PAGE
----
Diabetic peripheral neuropathy is the most common microvascular complication of diabetes mellitus. A widely accepted definition of diabetic peripheral neuropathy is “the presence of symptoms and/or signs of peripheral nerve dysfunction in people with diabetes after exclusion of other causes” . Neuropathies severely decrease patients' quality of life, as its sensory and motor symptoms can be very unpleasant. Also, unchecked neuropathy increases the risk of secondary complications such as foot ulcers, and eventual amputation, making early diagnosis very important . Various models, scores and diagnostic kits are available to assess, diagnose and grade the severity of diabetic sensory neuropathy . These include; The United Kingdom Screening Test, “Douleur neuropathique en 4 questions”, clinical stratification method using the Toronto Clinical Neuropathy Score, the Neuropathy Total Symptom Score (NTSS-6), the 10g Semmes-Weinstein Monofilament Test, Intra-epidermal nerve fiber analysis of skin biopsy, and nerve conduction studies. Although nerve conduction studies remain the most reliable, accurate and sensitive measure of peripheral nerve functions, vibration perception abnormalities have been shown to be the earliest finding in peripheral neuropathy . Adequate nerve conduction and vibration perception studies are often not easy to perform in clinical settings because they are expensive and time-consuming. Simple screening tools such as the “Douleur neuropathique en 4 questions” form (DN4 questionnaire) may therefore offer a simple, practical alternative especially in resource depleted settings. The DN4 Questionnaire is a screening tool for neuropathic pain consisting of 10 interview questions (DN4-interview) and physical tests which has been validated for the diagnosis of diabetic peripheral neuropathy in western populations . We therefore aimed to assess the performance of the DN4 questionnaire in detecting neuropathic pain associated with diabetic peripheral neuropathy in patients with type 2 diabetes with lower limb painful symptoms, compared to the more accurate vibration perception threshold determined by a digital biothesiometer.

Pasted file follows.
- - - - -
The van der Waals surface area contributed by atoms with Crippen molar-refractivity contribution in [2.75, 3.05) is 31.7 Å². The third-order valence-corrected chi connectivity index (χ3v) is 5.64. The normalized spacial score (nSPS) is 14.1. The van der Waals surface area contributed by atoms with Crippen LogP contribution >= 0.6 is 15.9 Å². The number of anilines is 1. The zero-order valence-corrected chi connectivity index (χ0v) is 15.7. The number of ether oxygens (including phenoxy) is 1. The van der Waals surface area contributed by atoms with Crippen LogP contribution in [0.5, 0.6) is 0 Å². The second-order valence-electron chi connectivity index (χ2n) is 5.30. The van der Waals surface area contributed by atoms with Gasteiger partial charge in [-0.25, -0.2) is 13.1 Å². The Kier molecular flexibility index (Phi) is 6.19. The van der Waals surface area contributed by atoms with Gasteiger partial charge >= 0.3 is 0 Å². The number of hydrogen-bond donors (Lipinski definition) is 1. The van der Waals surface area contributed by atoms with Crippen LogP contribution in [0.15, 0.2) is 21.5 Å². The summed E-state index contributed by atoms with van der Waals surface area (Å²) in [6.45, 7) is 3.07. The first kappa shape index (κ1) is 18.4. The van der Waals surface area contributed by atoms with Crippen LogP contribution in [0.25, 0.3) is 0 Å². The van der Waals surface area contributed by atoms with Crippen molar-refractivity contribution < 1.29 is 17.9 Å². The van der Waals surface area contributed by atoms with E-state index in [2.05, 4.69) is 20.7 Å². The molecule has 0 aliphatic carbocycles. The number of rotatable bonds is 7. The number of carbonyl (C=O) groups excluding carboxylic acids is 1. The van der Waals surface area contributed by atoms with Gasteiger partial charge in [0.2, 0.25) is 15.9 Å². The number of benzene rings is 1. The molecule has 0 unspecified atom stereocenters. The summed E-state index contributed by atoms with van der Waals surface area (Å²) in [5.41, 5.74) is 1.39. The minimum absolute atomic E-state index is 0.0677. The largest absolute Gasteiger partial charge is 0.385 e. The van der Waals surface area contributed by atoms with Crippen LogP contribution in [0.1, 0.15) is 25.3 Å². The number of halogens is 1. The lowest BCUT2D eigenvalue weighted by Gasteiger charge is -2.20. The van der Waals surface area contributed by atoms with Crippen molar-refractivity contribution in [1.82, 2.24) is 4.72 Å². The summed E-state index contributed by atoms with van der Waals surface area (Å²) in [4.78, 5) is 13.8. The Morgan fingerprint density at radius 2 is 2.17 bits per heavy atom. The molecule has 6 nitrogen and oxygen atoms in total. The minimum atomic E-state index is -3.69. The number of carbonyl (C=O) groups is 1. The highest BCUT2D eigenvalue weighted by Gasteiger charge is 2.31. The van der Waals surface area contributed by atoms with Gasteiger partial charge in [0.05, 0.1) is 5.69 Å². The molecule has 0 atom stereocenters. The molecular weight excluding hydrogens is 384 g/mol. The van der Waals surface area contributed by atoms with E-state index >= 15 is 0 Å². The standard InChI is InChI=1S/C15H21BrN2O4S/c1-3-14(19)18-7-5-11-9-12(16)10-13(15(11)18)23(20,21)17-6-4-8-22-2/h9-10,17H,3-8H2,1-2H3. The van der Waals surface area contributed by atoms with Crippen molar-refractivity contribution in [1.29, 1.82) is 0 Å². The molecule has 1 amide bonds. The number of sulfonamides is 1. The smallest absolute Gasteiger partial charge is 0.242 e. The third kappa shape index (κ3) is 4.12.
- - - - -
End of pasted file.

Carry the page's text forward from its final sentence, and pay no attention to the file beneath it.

Design and setting: this was a descriptive and analytic survey carried out at the newly-created diabetes clinic (diabetes and hypertension treatment centre) of the Bafoussam Regional Clinic from June to December 2015. This diabetes clinic started in March 2013 as a community-hospital participatory effort. The Bafoussam Regional Hospital is a regional referral hospital that serves 22 district hospitals in the west region of Cameroon.
Ethical consideration and confidentiality: administrative authorization to conduct the survey was obtained from the Bafoussam Regional Hospital. All diabetes patients involved provided a written informed consent prior to the start of the survey. All patient data were collected with anonymized questionnaires.